Deployments cause stress due to change for both the service member and the family that are left behind. Regardless of the length of the deployment, the family will have to redistribute family roles and often times the parent left behind, male or female, takes on the role of father and mother. This in turn adds stressors to that parent because he/she is left to handle things like finances, the maintenance of the house and car, the care and discipline of children, or other issues that he/she normally may not perform. Oftentimes young families return to the location of their parents or the deployed soldier’s parents so they can be closer to their family origin for morale support and for assistance with other needs. These moves are made to reduce costs and to add to the psychological and physical support needed to keep the family going. Most students and their families will be able to adjust to a “new normal” after the departure of a spouse or parent. However, some students who are fragile or who have had previous social or emotional problems are at a heightened risk for emotional distress during the separation period and their ability to function in the school remains compromised.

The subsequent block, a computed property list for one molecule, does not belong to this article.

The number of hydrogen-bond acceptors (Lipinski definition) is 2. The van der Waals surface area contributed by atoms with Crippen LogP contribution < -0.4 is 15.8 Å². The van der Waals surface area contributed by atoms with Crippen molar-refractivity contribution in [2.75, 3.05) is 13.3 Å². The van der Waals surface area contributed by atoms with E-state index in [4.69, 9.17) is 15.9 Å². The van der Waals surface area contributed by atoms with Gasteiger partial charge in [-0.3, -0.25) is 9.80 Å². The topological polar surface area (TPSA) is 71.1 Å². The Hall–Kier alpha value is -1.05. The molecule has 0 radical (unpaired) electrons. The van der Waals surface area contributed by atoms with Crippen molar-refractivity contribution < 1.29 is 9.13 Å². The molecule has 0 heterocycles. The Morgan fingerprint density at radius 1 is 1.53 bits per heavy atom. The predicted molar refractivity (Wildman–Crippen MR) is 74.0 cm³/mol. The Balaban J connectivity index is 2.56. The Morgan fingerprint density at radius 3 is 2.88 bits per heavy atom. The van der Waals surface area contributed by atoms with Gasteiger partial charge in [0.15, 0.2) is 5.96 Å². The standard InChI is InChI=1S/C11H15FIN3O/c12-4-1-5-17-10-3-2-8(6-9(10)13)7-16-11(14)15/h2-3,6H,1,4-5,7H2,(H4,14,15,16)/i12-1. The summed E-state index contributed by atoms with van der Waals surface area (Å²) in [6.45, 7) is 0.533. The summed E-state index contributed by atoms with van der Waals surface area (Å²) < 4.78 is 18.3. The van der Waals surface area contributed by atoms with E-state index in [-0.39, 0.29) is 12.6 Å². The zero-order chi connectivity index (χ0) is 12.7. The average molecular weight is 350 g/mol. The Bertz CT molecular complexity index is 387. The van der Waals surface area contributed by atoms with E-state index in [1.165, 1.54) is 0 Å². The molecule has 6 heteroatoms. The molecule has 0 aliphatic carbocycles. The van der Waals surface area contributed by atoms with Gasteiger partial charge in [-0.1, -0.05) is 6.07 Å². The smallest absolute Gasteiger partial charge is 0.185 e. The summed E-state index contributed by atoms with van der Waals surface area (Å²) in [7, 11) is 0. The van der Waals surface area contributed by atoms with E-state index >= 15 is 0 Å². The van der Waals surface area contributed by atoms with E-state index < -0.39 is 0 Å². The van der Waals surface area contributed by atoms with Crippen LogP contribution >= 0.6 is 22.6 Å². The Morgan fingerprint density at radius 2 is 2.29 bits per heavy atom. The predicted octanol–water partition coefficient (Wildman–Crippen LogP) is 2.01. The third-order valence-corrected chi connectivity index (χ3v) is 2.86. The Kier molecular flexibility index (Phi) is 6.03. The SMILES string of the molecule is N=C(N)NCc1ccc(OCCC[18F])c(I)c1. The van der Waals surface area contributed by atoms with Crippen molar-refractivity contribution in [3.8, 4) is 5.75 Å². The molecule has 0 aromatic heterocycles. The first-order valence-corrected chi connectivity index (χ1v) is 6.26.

Video Provided by Military Child Education Coalition


Trend or Issue?

Trends and issues tend to have blurred lines. What does this mean? Well oftentimes many things may start off as trends and if left unchecked will morph into an issue. The best thing to do at this time is to define “trend” and “issue” to get a better understanding of what these two mean in order to make an informed decision. According to Macmillan Dictionary Online (Macmillan Publishers Limited, 2013), a trend is “a gradual change or development that produces a particular result.” Furthermore, an issue is defined as “1. a subject that people discuss or argue about, especially relating to society, politics, etc.” and “1a. a problem that needs to be considered.” In this particular subject matter, 1a is the better definition to use as the definition of an issue because the social or emotional problems that lead to a heightened risk of emotional distress of a student during a separation period from deployment becomes an issue that needs to be considered.


Trends:

Timeline: